Fresh eggs for breakfast? Don’t count your chickens until you’ve checked your deeds

18 Jan 2019

You may think as you own your home you have the right to make alterations to the outside, to park a caravan or commercial vehicle, to work from home or even to keep chickens, but you could become liable for legal action if your deeds state otherwise.

There are now too many exceptions with planning rules, building control rules, compulsory purchase orders, The Access to Neighbouring Land Act, to name a few.

But there is one big exception which vast numbers of home owners are blissfully unware of – what our own title deeds say we can and cannot do on our own property. What lawyers call ‘covenants’. Not to keep chickens, not to hang laundry in the front garden, not to park a caravan or commercial vehicle, not to carry out a business form the property, not to play loud music, not to alter the exterior without consent, etc.

How can we prevent a neighbour complaining?

There is nothing worse than buying a house and receiving a knock on your door and a neighbour says your deeds do not allow your activity.
Obviously we can never prevent a neighbour knocking, whether they are right or wrong, but we can protect ourselves against them being right. Immediately you read this article, go and find your property deeds, and assuming the deeds are recorded at the Land Registry, turn to the section C headed ‘Charges Register’ and see what that section says. Any covenants will be in there. Any doubt, check what advice your conveyancer gave you, and if silent, ask them to clarify what the covenants are.

Now for some legal jargon

According to the Land Registry, a restrictive covenant “is a promise by one person to another, (such as a buyer of land and a seller) not to do certain things with land/property. It binds the land and not an individual person and therefore “runs with the land”. This means that the covenant continues even when the buyer sells the land on to another person. Restrictive covenants continue to have effect even though they may have been made many years ago and appear to be obsolete.” Their age per se is irrelevant.

But, whilst the first step is to check for a restrictive covenant, the next step is to determine whether it is enforceable. Some will be imposed only for a certain time (e.g. 5 years), some will prohibit caravans/vans without consent from a specific person or company, and yet others will appear to be permanent restrictions.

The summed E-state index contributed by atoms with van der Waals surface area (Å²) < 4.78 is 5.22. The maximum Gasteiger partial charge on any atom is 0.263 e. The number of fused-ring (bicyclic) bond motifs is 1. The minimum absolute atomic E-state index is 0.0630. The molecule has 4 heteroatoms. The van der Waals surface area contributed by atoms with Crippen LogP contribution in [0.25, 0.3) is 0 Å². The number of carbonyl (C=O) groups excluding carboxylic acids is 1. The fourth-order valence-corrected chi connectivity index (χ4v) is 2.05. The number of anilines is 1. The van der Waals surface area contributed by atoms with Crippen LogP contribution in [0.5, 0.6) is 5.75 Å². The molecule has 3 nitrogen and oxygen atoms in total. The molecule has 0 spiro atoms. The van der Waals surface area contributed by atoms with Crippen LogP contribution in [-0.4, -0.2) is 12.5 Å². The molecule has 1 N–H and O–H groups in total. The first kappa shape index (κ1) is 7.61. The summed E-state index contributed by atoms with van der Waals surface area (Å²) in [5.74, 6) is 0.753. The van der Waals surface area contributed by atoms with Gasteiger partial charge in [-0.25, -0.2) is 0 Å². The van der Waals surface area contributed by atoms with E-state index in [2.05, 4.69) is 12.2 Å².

The latter is where the complications arise. How to challenge what appears to be an outright ban.

Restrictive covenants are highly technical even for lawyers, and even court cases come to different decisions. What they will look at is whether the builder enabled any neighbour to enforce the covenant against you – called a Building Scheme where similar covenants are imposed on every property in a development and the ability to enforce is given to each owner against each other – or failing this, they will look at the order of the house sales, as a restrictive covenant when imposed must benefit land retained by the builder. If the neighbour bought after you, then they may be able to enforce against you.

However, let us not forget the practical side of things, whatever the legal position. If your deeds have restrictions, then you too may have overlooked checking them, or you may have deliberately ignored them. Your conveyancing solicitor – if you just bought your property – should have drawn your attention to restrictive covenants such as these, and most do. Indeed, if you are thinking about purchasing a property, draw ‘covenants’ to the attention of your conveyancing solicitor.

If you are aware of the restriction, you may have taken a gamble that your neighbours will not enforce against you. That is risky and could be costly for you. Neighbours can club together reducing the legal cost per individual to minimal figures, and court action can be taken swiftly and effectively. You may also create a neighbour dispute in the process and that can impact the resale value of your property when you come to sell, as no buyer from you will want to move into a hostile environment.

So choose your conveyancing solicitor wisely. Whilst advice on the enforceability of covenants is not included in conveyancing quotes for house purchases, do choose a conveyancer who has expert solicitors in their Firm, who can separately provide comprehensive advice in this complicated area of restrictive covenants. Also re-consider the risks in deliberately ignoring any restrictions which are drawn to your attention by your lawyer.


Our property solicitors are among the best in the South. If you require legal advice from one of our dedicated property lawyers, contact us today on 0800 2800 421. We have offices in Salisbury, Southampton, Bournemouth, Poole and Winchester to meet your requirements.

© Tim Higham – Partner & Residential Property Solicitor Salisbury


Tim Higham